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Lumbar Intradiscal Electrothermal Therapy (IDET)

What does “Lumbar Intradiscal Electrothermal Therapy” mean?

Here is the meaning of each word:

  1. Lumbar: area of the spine located in the low-back
  2. Intradiscal: inside the disc of the spine
  3. Electrothermal: generating heat with electricity
  4. Therapy: to help a disease process

Altogether Lumbar Intradiscal Electrothermal Therapy (IDET) means treating a diseased disc of the low back with heat therapy.

What is Lumbar Intradiscal Electrothermal Therapy (IDET)?

IDET is a procedure which delivers targeted heat energy to the outer ring (annulus fibrosus) of a diseased disc.

A needle is placed into the diseased disc, followed by an electrical wire (IDET catheter) which is inserted through the needle and advanced into the disc. The wire is attached to a Radiofrequency Generator which generates heat energy at the tip of the wire. The wire delivers the heat to the outer ring of the disc (annulus fibrosus).

IDET procedures are done primarily for degeneration of the outer ring of the disc. The outer ring is responsible for supporting the inner core (nucleus pulposus) of the disc. This is a critical role, since a failure of the outer ring can cause a disc to herniate. If the outer ring becomes brittle and fails, the softer material of the disc’s core (nucleus puplosus) will herniate through the outer ring.

The IDET procedure is done in hopes of “healing” or restoring the function of the outer ring of the disc.

How does the Disc’s outer ring (annulus fibrosus) degenerate?

The disc’s outer ring (annulus fibrosus) consists primarily of collagen fibers. These are tough fibers similar to ligaments in the body which connect bone to bone. The outer ring is commonly degenerated by repeated lifting, bending and twisting injuries. The ring becomes inflamed which starts a process of progressive deterioration. Eventually, cracks or tears form in the outer ring. These cracks can lead to chronic pain and inflammation which can be felt as mid-back and chest pain.

This process can start as early as our childhood or teenage years and will continue throughout our adulthood.

How does a Spine Specialist know if a Disc’s outer ring (annulus fibrosus) is degenerated?

Spine specialists use information from MRI scans and Discograms to make the diagnosis if a degenerated annulus fibrosus.

The MRI scan can show details of the annulus such as tears in it’s fibers.

During a discogram, dye is injected into the disc. During the injection, two things are evaluated:

1. Pain perceived by the patient.

2. The appearance of the dye inside the disc.

If the annulus is degenerated, the dye will show a pattern of dye flowing from the nucleus into the annulus. Sometimes, the dye will leak through the annulus towards the spinal nerves.

The information gained from the MRI and Discogram tells the spine specialist if a patient is a candidate for an IDET procedure.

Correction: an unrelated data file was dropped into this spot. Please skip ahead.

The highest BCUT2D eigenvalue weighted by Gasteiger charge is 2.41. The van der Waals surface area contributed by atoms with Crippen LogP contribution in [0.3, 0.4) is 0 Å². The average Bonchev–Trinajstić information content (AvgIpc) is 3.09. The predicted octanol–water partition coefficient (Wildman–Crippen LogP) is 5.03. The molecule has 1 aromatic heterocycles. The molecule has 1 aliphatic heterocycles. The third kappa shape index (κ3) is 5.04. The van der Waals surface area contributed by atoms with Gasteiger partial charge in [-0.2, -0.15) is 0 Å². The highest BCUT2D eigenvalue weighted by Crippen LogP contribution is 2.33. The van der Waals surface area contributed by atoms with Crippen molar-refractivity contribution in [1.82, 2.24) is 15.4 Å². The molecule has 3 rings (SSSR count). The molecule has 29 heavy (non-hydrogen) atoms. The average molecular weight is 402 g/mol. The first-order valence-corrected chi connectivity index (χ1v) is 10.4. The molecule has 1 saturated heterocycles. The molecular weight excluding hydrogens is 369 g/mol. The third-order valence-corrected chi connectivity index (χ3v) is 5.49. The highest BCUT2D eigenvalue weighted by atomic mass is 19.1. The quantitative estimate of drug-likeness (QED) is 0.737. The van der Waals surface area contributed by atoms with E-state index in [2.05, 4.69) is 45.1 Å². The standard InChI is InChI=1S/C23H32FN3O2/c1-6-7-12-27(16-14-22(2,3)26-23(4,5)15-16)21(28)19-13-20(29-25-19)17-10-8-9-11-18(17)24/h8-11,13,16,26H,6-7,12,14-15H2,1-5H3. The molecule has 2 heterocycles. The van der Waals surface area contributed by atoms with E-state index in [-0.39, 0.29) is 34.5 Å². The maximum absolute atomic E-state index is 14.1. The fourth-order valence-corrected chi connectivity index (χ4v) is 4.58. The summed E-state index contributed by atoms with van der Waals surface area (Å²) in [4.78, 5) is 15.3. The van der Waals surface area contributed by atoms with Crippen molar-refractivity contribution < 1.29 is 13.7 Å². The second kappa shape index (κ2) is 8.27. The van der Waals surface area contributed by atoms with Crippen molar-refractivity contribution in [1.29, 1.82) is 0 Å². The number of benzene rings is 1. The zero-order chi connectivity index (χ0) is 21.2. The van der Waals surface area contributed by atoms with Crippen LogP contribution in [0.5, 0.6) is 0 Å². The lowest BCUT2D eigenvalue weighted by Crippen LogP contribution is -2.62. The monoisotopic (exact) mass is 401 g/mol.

How does the Radiofrequency Heat Energy heal a disc?

The IDET procedure uses specific Radiofrequency energy to generatetargeted heat energy. This heat energy is thought to strengthen the collagen fibers in the annulus. As the heat is delivered to the collagen fibers, a chemical process is initiated which can eventually lead to a thickening and tightening of the collagen fibers, giving the disc a stronger annulus. This process is also thought to close any tears in the annulus.

How is a Lumbar IDET procedure done?

Here are some of the steps of how this procedure is performed:

  1. An intravenous catheter (IV) is started. Relaxing medication (sedation) and antibiotics are often given.
  2. This procedure is done in an Operating Room or Procedure Room.
  3. The patient is placed on their stomach (prone).
  4. The low-back is carefully cleaned with an anti-septic solution.
  5. Sterile sheets (drapes) are placed around the area.
  6. Local anesthetic is injected under the skin.
  7. A specialized needle (IDET needle) is placed through the skin.
  8. Using an X-Ray machine, the needle is advanced into the disc.
  9. An IDET catheter (electrical wire) is placed into the disc and advanced around the area where the nucleus and annulus meet. Care is taken that the active tip of the catheter is in contact with the diseased part of the annulus.
  10. The IDET catheter is connected to a Radiofrequency Generator.
  11. The generator is programed to deliver the heat energy at a certain temperature for a certain length of time. This is called the “IDET profile”. Various profiles exist for different types of disc issues.
  12. After the heating profile has finished, the catheter is removed.
  13. Sometimes, antibiotic is injected in the disc at this point.
  14. The needle is removed.
  15. A sterile band-aid or bandage (dressing) is placed.
  16. The patient is turned on the back and brought to the Recovery Area.
     

How long does it take to do an IDET procedure?

An IDET procedure can take 30-45 minutes to be completed for one spinal disc level.

 

What is the recovery like from an IDET procedure?

Here are some of the steps of the recovery from this procedure:

  1. This procedure is done as an Outpatient Procedure.
  2. The patient is usually given specific limitations on their activities. This may involve limited bending, lifting, twisting, running, etc.
  3. The patient is often reevaluated by the doctor within several weeks after the procedure.

What kind of benefit can patients gain from an IDET procedure?

The benefit from this procedure may not be immediate. Often, the process of healing of the annulus may take weeks to months to complete.

Depending on the original symptoms a patient has, this procedure can potentially relieve low-back and leg pain for the longer term.